|Falls Lake State Recreation Area||Boating, Hiking, Camping, Picnicking,CommunityBuilding, Swimming, and Cycling||30 miles; 40 minutes||Entrance Fee: Car = $5/day; Bus or Van = $10/day
Campsite Rentals: $18/day
|Hanging Rock State Park||Boating, Fishing, Hiking, Picnicking, Camping, Swimming, and Climbing||100 miles; 2 hours||Rowboat/Canoe Rentals: $5 for the first hour and $3 for each additional hourCabin Rentals: Accommodates up to 6 people for $83/day; by reservation only and minimum two-night stay required. $14 per personCampsite Rentals: $18/daySwimming: $4/day|
|Uwharrie National Forest||Camping (backcountry and car), Off-road vehicle use, Boating, Hunting, and Fishing||105 miles; 2 hours||The Uwharrie National Forestwas purchased by the federal government in 1931 during the Great Depression and became popular after large gold discoveries in nearby mines. Badin Lake offers numerous recreation activities, including camping, hiking, fishing, boating, and hunting.|
|Stone Mountain State Park||Camping, Trails, Education and Events, Exhibits and Historic Sites, Fishing, Picnicking, and Rock Climbing||140 miles; 2.5 hours||Fishing (Special Catch and Release): $15/day per section. Campsite Rentals: $18/day|
|Roanoke River||Canoeing, Camping (platforms; reservation required), Hiking, Fishing, Hunting and Paddling||160 miles; 2.5 hours||Roanoke River Brochure|
|Grayson Highlands State Park||Camping, Hiking, Fishing, Boating, Hunting, and Horseback Trails||170 miles, 3 hours||Parking, admission, and boat launching fees. Cabin and Lodge fees. Bonus: wild ponies.|
|Wilson Creek||Hiking, Camping (backcountry and car), Backpacking, Kayaking, Canoeing, Mountain biking, Horseback Riding, Tubing, Swimming, and Fishing||190 miles; 3.5 hours||Wilson Creek was once used as summer hunting grounds for the Cherokee Indians. Now, it serves as a wilderness area for numerous activities and events. Trails in the Wilson Creek area are rugged.|
|Mt. Rogers, Virginia||Camping (backcountry and car), Fishing and Hunting, Hiking, Horseback Riding, Mountain Biking, and Scenic Driving||190 miles; 4 hours|
|Linville Gorge Wilderness||Hiking, Camping (back country), Climbing, Mountain Biking, and Fishing||200 miles; 3 hours and 45 minutes||Camping: A permit is required to camp overnight on Friday, Saturday, Sunday, and holidays between May 1st and October 31st with a 3 days and 2 nights maximum length of stay. To make reservations please call the Grandfather District Ranger at 828-652-4841 or 2144 to secure a permit.|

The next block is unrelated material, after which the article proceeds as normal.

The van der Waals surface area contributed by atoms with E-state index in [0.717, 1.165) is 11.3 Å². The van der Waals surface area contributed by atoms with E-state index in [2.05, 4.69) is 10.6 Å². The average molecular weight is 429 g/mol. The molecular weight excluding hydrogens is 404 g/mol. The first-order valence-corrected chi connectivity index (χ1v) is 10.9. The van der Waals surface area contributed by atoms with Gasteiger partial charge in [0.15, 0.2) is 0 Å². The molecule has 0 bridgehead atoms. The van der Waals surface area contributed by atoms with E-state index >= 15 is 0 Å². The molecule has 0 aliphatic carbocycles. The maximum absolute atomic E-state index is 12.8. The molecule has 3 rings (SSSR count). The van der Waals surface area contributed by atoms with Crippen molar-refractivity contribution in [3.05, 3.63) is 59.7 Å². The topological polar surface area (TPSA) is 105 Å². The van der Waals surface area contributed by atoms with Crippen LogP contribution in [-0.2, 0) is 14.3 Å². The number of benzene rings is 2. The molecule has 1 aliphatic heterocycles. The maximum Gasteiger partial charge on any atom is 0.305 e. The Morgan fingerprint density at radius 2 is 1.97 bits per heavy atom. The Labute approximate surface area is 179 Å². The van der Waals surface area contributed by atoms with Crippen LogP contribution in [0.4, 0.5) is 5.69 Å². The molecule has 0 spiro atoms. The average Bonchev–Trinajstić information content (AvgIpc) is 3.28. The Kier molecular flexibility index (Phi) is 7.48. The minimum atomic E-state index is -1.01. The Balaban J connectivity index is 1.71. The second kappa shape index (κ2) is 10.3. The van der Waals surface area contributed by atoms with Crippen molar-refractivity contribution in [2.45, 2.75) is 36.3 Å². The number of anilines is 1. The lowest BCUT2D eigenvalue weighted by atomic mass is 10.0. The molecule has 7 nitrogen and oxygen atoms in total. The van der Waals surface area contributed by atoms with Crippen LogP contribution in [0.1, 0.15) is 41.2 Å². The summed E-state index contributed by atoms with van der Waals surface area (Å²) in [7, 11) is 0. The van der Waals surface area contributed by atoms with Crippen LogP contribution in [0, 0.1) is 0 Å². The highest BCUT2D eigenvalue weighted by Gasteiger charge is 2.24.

|Cape Hatteras National Seashore||Camping, Fishing, Swimming, Off-road vehicle use, Hunting, Shelling, Birding, Kayaking, Canoeing, Windsurfing, and Lighthouse tours||215 miles; 4 hours||Vehicles are permitted on ocean beaches from 6 am to 10 pm, May 1st to September 15th. A night driving permit is required between 10 pm and 6 am. Cape Hatteras Lighthouse Climbing Fees Adults: $7 Children under 12: $3.50 Windsurfing equipment is available for rent.|
|Middle Prong & Shining Rock||Hiking, and Camping (backcountry)||255 miles; 4 hours and 15 minutes||There are no developed campgrounds in the Middle Prong Wilderness and therefore, backcountry camping is allowed. No open fires are permitted.|
|Panthertown Valley||Hiking, Fishing, and Camping (backcountry)||275 miles; 4 hours||Panthertown Valley is great for hiking, as it features an array of threatened and endangered species and natural communities. Overnight camping and catch-and-release fishing are allowed in Panthertown, as long as regulations are followed to ensure the safety of the sensitive areas. Map available for $12|
|Great Smoky Mountains National Park||Camping (backcountry and car), Lodging, Hiking, Fishing, Picnicking, Wildlife viewing, and Auto touring||315 miles; 5 hours and 44 minutes||The Smokies have a very biological diverse environment from big animals like bears, deer and elk, to microscopic organisms. There are about 1,500 nears that live in the park. Download a copy of the Smokies Trip Planner.|